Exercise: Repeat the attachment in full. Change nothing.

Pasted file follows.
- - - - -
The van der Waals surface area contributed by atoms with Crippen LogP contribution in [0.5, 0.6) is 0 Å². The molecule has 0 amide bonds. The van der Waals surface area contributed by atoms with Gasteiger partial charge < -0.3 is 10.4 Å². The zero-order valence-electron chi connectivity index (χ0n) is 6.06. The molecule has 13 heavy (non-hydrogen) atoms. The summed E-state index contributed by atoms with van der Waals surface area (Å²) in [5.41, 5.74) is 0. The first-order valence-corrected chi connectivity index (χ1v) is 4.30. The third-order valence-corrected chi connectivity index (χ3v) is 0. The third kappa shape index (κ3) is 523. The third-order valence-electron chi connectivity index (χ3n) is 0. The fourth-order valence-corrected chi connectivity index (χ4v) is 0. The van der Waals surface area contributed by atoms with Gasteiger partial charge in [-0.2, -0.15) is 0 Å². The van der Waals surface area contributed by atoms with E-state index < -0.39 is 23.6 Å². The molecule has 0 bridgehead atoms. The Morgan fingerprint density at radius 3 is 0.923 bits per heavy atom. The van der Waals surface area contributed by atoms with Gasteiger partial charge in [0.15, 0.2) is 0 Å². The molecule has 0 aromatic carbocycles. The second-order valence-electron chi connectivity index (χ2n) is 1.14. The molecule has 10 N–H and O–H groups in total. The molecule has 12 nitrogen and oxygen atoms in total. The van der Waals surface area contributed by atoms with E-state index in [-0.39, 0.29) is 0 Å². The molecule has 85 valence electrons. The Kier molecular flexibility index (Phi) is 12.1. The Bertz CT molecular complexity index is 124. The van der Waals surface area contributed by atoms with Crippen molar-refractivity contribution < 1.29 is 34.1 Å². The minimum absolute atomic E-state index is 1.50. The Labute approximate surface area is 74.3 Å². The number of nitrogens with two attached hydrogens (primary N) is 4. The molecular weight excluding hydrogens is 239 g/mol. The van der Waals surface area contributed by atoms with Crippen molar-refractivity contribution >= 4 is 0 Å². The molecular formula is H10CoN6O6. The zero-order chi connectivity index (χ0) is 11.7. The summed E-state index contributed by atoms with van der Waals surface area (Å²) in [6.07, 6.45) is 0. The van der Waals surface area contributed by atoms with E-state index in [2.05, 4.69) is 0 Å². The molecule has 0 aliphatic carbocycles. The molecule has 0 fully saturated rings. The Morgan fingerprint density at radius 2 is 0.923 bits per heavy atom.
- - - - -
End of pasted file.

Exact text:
The van der Waals surface area contributed by atoms with Crippen LogP contribution in [0.5, 0.6) is 0 Å². The molecule has 0 amide bonds. The van der Waals surface area contributed by atoms with Gasteiger partial charge < -0.3 is 10.4 Å². The zero-order valence-electron chi connectivity index (χ0n) is 6.06. The molecule has 13 heavy (non-hydrogen) atoms. The summed E-state index contributed by atoms with van der Waals surface area (Å²) in [5.41, 5.74) is 0. The first-order valence-corrected chi connectivity index (χ1v) is 4.30. The third-order valence-corrected chi connectivity index (χ3v) is 0. The third kappa shape index (κ3) is 523. The third-order valence-electron chi connectivity index (χ3n) is 0. The fourth-order valence-corrected chi connectivity index (χ4v) is 0. The van der Waals surface area contributed by atoms with Gasteiger partial charge in [-0.2, -0.15) is 0 Å². The van der Waals surface area contributed by atoms with E-state index < -0.39 is 23.6 Å². The molecule has 0 bridgehead atoms. The Morgan fingerprint density at radius 3 is 0.923 bits per heavy atom. The van der Waals surface area contributed by atoms with Gasteiger partial charge in [0.15, 0.2) is 0 Å². The molecule has 0 aromatic carbocycles. The second-order valence-electron chi connectivity index (χ2n) is 1.14. The molecule has 10 N–H and O–H groups in total. The molecule has 12 nitrogen and oxygen atoms in total. The van der Waals surface area contributed by atoms with E-state index in [-0.39, 0.29) is 0 Å². The molecule has 85 valence electrons. The Kier molecular flexibility index (Phi) is 12.1. The Bertz CT molecular complexity index is 124. The van der Waals surface area contributed by atoms with Crippen molar-refractivity contribution < 1.29 is 34.1 Å². The minimum absolute atomic E-state index is 1.50. The Labute approximate surface area is 74.3 Å². The number of nitrogens with two attached hydrogens (primary N) is 4. The molecular weight excluding hydrogens is 239 g/mol. The van der Waals surface area contributed by atoms with Crippen molar-refractivity contribution >= 4 is 0 Å². The molecular formula is H10CoN6O6. The zero-order chi connectivity index (χ0) is 11.7. The summed E-state index contributed by atoms with van der Waals surface area (Å²) in [6.07, 6.45) is 0. The van der Waals surface area contributed by atoms with E-state index in [2.05, 4.69) is 0 Å². The molecule has 0 aliphatic carbocycles. The molecule has 0 fully saturated rings. The Morgan fingerprint density at radius 2 is 0.923 bits per heavy atom.